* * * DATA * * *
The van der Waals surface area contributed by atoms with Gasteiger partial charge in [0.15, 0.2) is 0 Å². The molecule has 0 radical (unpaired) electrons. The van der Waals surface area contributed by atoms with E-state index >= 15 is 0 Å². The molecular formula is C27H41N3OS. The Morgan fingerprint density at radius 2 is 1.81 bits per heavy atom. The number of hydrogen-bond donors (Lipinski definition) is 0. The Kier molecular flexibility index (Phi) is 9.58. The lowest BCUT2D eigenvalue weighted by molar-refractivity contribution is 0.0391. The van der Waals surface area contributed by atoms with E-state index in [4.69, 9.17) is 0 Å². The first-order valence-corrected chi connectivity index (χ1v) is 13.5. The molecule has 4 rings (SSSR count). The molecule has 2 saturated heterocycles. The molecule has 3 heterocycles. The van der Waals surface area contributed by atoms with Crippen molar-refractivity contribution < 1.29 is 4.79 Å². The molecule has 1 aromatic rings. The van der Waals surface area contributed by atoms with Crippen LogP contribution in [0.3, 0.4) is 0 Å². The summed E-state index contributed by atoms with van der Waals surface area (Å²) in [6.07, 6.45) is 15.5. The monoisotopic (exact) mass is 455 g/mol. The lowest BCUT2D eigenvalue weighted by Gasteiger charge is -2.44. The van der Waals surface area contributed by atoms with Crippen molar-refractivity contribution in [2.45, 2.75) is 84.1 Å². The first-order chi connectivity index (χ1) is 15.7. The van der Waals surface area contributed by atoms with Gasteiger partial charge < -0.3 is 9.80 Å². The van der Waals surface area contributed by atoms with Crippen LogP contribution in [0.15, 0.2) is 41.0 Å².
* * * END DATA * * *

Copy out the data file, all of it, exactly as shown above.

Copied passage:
The van der Waals surface area contributed by atoms with Gasteiger partial charge in [0.15, 0.2) is 0 Å². The molecule has 0 radical (unpaired) electrons. The van der Waals surface area contributed by atoms with E-state index >= 15 is 0 Å². The molecular formula is C27H41N3OS. The Morgan fingerprint density at radius 2 is 1.81 bits per heavy atom. The number of hydrogen-bond donors (Lipinski definition) is 0. The Kier molecular flexibility index (Phi) is 9.58. The lowest BCUT2D eigenvalue weighted by molar-refractivity contribution is 0.0391. The van der Waals surface area contributed by atoms with E-state index in [4.69, 9.17) is 0 Å². The first-order valence-corrected chi connectivity index (χ1v) is 13.5. The molecule has 4 rings (SSSR count). The molecule has 2 saturated heterocycles. The molecule has 3 heterocycles. The van der Waals surface area contributed by atoms with Crippen molar-refractivity contribution < 1.29 is 4.79 Å². The molecule has 1 aromatic rings. The van der Waals surface area contributed by atoms with Crippen LogP contribution in [0.3, 0.4) is 0 Å². The summed E-state index contributed by atoms with van der Waals surface area (Å²) in [6.07, 6.45) is 15.5. The monoisotopic (exact) mass is 455 g/mol. The lowest BCUT2D eigenvalue weighted by Gasteiger charge is -2.44. The van der Waals surface area contributed by atoms with Crippen molar-refractivity contribution in [2.45, 2.75) is 84.1 Å². The first-order chi connectivity index (χ1) is 15.7. The van der Waals surface area contributed by atoms with Gasteiger partial charge < -0.3 is 9.80 Å². The van der Waals surface area contributed by atoms with Crippen LogP contribution in [0.15, 0.2) is 41.0 Å².